Our View/Endorsement: Loeffler-Kemp still the pick in eastern Duluth

“I look forward to ensuring that students reach their full potential, staff have a great place to work in our district, and our public schools are our schools of choice for families.”

Loeffler-Kemp, Rosie.jpg
Rosie Loeffler-Kemp
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A mother of four, a founder of the Lakeside-Lester Park Community Club, a statewide parent-teacher association president, and more, Rosie Loeffler-Kemp, even before she ran for School Board, was impressively involved and a leader committed to Duluth and its young learners.

Over eight years on the board, Loeffler-Kemp has grown from grass-roots activism to committed elected representative, and on Election Day on Nov. 2, she’s the logical pick for eligible voters in the Duluth school district’s eastern District 1.

“I understand community engagement. I also understand the role of a school board member, and I bring a holistic approach to governance,” Loeffler-Kemp said at a News Tribune- and Duluth Area Chamber of Commerce-hosted public candidate forum in mid-September.

“I’ve built relationships with school board members across the state and the country to learn best practices. I do my research. I’m excited to serve the community again,” she further said. “I look forward to ensuring that students reach their full potential, staff have a great place to work in our district, and our public schools are our schools of choice for families.”

Loeffler-Kemp can be credited for helping to expand Head Start and early childhood education programs and working to strengthen the district’s commitment to “community schools.” She also has supported increasing online and alternative class offerings, career and technical education, and mental health assistance, all of which address achievement and opportunity gaps. She has worked with the Duluth Superior Area Community Foundation on Opportunity Rising, a community-wide effort to close those gaps.


With graduation rates for children from wealthier families at about 90% in Duluth but only at about 60% for kids from families which qualify for reduced-priced lunches — among other still-sobering graduation and achievement statistics — more work clearly needs to be done. All of us in the Duluth district can hold Loeffler-Kemp and her colleagues accountable for scoring more wins on these fronts.

“The achievement gap (and) the opportunity gap (have) to continue to be addressed collaboratively with our city, with our county, with the state, and at the federal level,” Loeffler-Kemp said at the virtual forum, demonstrating an understanding of the enormity of the issues and the need for a big-picture approach. “The issue with the achievement gap is happening all across the state and all across the country.”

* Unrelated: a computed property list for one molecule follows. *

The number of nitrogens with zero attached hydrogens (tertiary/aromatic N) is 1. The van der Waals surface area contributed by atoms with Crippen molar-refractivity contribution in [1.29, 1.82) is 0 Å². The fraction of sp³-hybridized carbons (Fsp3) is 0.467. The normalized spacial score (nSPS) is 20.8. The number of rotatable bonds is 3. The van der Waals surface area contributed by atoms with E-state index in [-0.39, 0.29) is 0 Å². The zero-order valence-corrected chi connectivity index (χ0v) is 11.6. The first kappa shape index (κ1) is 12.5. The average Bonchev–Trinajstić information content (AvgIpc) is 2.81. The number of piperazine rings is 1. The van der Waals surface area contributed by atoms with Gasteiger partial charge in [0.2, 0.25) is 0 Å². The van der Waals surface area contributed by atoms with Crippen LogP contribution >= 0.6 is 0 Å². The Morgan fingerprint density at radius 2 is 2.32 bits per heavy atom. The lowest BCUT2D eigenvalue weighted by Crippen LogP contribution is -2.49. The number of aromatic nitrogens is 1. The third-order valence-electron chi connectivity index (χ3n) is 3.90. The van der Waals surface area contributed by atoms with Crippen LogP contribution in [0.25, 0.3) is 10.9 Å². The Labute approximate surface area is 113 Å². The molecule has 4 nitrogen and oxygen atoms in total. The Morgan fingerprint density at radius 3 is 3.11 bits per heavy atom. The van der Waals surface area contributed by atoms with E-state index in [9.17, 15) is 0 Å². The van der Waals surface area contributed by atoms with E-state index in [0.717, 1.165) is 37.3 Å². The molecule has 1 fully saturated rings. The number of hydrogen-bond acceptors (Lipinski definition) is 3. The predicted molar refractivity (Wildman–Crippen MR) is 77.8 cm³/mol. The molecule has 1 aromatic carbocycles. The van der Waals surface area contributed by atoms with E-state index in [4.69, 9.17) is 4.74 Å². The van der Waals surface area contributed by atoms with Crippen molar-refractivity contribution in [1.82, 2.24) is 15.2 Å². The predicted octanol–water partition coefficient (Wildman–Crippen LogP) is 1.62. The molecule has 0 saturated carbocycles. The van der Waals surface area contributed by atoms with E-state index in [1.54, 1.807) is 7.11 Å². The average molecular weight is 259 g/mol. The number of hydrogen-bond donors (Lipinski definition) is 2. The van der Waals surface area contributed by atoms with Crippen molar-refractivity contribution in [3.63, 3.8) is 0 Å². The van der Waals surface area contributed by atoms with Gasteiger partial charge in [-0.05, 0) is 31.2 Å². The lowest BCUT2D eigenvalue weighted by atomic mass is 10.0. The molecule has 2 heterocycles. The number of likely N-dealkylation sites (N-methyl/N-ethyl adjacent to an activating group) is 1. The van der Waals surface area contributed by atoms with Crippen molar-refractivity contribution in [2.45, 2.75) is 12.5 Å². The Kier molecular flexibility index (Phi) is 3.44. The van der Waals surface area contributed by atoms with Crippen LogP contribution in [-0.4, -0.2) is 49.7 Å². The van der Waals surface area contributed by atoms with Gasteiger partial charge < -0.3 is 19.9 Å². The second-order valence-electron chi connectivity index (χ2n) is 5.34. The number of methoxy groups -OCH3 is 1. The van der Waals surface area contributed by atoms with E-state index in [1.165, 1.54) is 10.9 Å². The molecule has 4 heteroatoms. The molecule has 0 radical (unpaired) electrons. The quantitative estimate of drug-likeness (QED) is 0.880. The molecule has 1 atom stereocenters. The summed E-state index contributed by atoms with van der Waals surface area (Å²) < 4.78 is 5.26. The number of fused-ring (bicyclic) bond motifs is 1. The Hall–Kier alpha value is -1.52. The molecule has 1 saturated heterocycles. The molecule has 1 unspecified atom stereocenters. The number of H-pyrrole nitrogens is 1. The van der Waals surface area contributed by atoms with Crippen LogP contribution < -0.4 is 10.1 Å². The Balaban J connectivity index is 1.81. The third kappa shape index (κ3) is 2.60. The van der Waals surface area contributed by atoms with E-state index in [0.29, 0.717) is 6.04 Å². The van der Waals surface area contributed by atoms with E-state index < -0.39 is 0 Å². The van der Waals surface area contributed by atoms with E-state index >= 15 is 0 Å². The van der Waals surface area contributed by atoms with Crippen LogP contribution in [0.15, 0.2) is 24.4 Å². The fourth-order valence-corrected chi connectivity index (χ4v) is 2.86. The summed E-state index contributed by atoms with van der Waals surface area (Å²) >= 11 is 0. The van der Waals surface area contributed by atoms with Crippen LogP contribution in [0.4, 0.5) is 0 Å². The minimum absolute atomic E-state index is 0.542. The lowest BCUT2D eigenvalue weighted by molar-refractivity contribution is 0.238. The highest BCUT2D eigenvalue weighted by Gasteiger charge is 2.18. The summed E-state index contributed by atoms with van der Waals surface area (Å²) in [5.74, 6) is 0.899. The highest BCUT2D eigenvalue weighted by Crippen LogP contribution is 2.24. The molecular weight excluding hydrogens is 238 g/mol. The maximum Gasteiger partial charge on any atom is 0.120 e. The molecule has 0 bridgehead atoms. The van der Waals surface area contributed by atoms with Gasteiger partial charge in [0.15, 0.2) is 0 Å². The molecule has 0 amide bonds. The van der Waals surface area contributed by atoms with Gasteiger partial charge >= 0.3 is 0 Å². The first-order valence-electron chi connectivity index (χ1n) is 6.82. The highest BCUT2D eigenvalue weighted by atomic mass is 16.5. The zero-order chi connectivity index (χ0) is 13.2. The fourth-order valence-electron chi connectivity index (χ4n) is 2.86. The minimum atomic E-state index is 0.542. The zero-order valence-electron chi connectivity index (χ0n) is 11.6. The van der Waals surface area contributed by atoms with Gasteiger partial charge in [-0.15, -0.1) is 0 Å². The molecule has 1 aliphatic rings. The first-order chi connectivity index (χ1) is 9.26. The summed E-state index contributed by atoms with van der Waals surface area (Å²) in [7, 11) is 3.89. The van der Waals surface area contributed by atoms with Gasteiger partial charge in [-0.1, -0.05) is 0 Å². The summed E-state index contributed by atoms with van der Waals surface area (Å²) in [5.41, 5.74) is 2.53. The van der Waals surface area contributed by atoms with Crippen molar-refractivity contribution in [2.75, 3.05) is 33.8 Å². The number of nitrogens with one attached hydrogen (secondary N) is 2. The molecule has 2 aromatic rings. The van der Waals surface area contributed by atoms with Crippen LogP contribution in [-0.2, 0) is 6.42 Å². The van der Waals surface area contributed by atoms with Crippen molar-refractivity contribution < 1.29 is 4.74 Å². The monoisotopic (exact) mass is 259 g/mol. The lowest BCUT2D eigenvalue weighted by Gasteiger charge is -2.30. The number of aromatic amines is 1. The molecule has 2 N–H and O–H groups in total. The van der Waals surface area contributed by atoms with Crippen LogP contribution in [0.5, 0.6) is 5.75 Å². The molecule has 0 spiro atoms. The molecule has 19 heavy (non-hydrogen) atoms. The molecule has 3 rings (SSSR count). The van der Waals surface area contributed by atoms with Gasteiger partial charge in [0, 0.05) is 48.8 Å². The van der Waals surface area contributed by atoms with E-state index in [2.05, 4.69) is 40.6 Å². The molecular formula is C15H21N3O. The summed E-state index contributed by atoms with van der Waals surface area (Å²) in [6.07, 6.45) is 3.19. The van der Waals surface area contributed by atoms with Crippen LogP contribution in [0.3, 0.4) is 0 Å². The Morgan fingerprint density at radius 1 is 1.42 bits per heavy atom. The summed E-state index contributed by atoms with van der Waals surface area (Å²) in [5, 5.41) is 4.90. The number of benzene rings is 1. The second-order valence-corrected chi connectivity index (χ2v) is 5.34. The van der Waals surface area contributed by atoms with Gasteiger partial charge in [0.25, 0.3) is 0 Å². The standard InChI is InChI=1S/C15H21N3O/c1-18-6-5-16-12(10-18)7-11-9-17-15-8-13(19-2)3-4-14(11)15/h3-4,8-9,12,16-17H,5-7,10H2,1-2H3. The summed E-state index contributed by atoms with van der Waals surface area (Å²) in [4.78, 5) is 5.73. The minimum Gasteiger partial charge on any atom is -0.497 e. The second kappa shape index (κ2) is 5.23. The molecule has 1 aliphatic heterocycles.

Unpopular with some, Loeffler-Kemp said at the forum she stands by a district policy against selling closed school buildings to competing educational entities. The policy blocked the sale of the Central High School site for $14.2 million in 2016 to Duluth Edison Charter School. The policy is meant to protect the district fiscally in the long term, even if it means missing out on more-immediate cash grabs.

She also stands, she said — and this one deserves broader support from the public — by board decisions to sell Historic Old Central High School to a developer, freeing the district and its taxpayers from millions in ongoing maintenance costs, and to use the Central site on top of the hill for administrative and transportation facilities, which made the rest of the site more marketable. The latter decision helped the district finally sell the Central site to a developer. The plan includes tearing down the 1970s-era school with cost estimates for its rehabilitation and reuse prohibitively high.

Loeffler-Kemp is being challenged by Dana Krivogorsky, who ran unsuccessfully for an at-large seat on the board in 2017 and a year later fell short in her bid for the Legislature. Krivogorsky is a research scientist who most recently worked in the chemistry department of the University of Minnesota Duluth and is a first-generation immigrant from Ukraine, arriving in the U.S. in 1992.

“I have a very knowledgeable, no-nonsense approach. I’m also very sad and very disheartened by the financial state of affairs in our school district. That will be my main goal if I'm elected, to sort out and make sure the money goes directly to the classrooms.”

The district’s finances aren’t as dire as they’ve been, and with Loeffler-Kemp, voters can opt for a focus on the future and on solving issues plaguing the district now.

Loeffler-Kemp is ready to continue to serve. She said, “I look forward to using my leadership and my knowledge to continue to advocate for all of the students across the district — like I have done for the last 27 years.”


ABOUT THIS ENDORSEMENT: This News Tribune endorsement was determined entirely by the newspaper's editorial board. Board members are identified daily atop the Opinion page and online at

WATCH THE FORUM: The Duluth School Board candidate forums sponsored by the News Tribune and Duluth Area Chamber of Commerce are posted for viewing, on demand, at The link is here

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